Since this action has been the subject of previous decisions we also will use the shortened references for parties and entities as used in the January 8th Decision.
DISCUSSIONWe begin with a brief review of the principles relevant to AA's motion to replead. The Supreme Court has stated with regard to Rule 15(a):
In the absence of any apparent or declared reason — such
as undue delay, bad faith or dilatory motive on the part of the movant, repeated failure to cure deficiencies by amendments previously allowed, undue prejudice to the opposing party by virtue of allowance of the amendment, futility of amendment, etc. — the leave sought should, as the rules require, be "freely given."Foman v. Davis, 371 U.S. 178, 182, 83 S.Ct. 227, 230, 9 L.Ed.2d 222 (1962).
The Second Circuit has stated that a district court may deny leave to replead when the proposed amendments would be futile. See Albany Insurance Company v. Esses, 831 F.2d 41, 45 (2d Cir. 1987), overruled on other grouds, United States v. Indelicato, 865 F.2d 1370 (2d Cir. 1989). However, complaints dismissed for failure to plead fraud with requisite particularity pursuant to Fed.R.Civ.P.9(b) are generally dismissed with leave to amend, particularly if the plaintiff had no opportunity to plead fraud with greater specificity. See Luce v. Edelstein, 802 F.2d 49, 56 (2d Cir. 1986).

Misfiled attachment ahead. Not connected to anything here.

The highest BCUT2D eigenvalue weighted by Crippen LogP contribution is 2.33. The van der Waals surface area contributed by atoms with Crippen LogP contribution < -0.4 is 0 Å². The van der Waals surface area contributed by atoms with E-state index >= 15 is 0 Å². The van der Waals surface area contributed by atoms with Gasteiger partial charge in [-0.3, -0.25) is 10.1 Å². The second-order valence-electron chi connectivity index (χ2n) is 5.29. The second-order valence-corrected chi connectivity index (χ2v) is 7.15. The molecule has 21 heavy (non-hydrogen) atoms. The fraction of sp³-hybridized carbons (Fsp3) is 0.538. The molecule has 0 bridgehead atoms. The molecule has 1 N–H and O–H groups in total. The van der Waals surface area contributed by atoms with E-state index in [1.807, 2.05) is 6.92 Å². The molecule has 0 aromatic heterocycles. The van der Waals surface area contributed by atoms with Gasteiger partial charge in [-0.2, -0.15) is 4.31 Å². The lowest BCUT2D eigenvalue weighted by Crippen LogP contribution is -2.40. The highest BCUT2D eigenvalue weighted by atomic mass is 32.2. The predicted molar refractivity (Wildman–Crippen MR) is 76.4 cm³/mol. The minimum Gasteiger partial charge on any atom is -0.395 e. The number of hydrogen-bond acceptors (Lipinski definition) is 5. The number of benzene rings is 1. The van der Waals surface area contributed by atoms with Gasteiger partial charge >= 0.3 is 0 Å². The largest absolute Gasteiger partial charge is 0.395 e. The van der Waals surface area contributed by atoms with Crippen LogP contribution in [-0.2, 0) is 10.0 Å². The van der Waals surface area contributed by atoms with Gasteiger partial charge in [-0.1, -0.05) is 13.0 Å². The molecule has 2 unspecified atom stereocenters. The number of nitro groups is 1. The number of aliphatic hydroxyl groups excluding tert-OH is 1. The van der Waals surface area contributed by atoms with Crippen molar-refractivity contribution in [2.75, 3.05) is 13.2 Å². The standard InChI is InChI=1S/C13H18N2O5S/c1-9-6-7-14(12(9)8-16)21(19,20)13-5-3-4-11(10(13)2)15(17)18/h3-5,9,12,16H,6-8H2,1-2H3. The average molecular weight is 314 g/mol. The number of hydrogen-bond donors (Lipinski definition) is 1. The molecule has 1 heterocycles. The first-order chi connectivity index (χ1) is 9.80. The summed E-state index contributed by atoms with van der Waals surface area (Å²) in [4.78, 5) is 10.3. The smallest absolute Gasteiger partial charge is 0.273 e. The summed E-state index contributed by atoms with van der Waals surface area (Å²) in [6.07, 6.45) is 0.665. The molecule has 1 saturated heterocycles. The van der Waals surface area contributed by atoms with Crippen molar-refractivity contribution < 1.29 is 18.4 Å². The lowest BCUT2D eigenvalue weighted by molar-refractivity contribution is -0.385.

Aiding and Abetting RICO
In our January 8th Decision we dismissed AA's second cause of action alleging aiding and abetting of RICO on two grounds: (1) that the third-party plaintiffs had no standing to bring their aiding and abetting RICO claim; and, (2) that the third-party complaint failed to allege sufficient facts as to how each defendant aided or abetted the predicate acts alleged to have been committed by DeLorean. January 8th Decision at 40-41. Although AA makes no express request for leave to replead the aiding and abetting RICO claim, it apparently seeks leave to amend the first amended complaint on the basis that we based our dismissal on a "curable pleading deficiency." Memorandum in Support of Third-Party Plaintiffs' Motion, etc. ("AA Brief") at 11. However, the second cause of action was not only dismissed for pleading deficiencies, but on substantive grounds as well — AA's lack of standing to assert the aiding and abetting RICO claim. Therefore, since amendment would be futile, we deny leave to amend the complaint to replead the aiding and abetting RICO cause of action.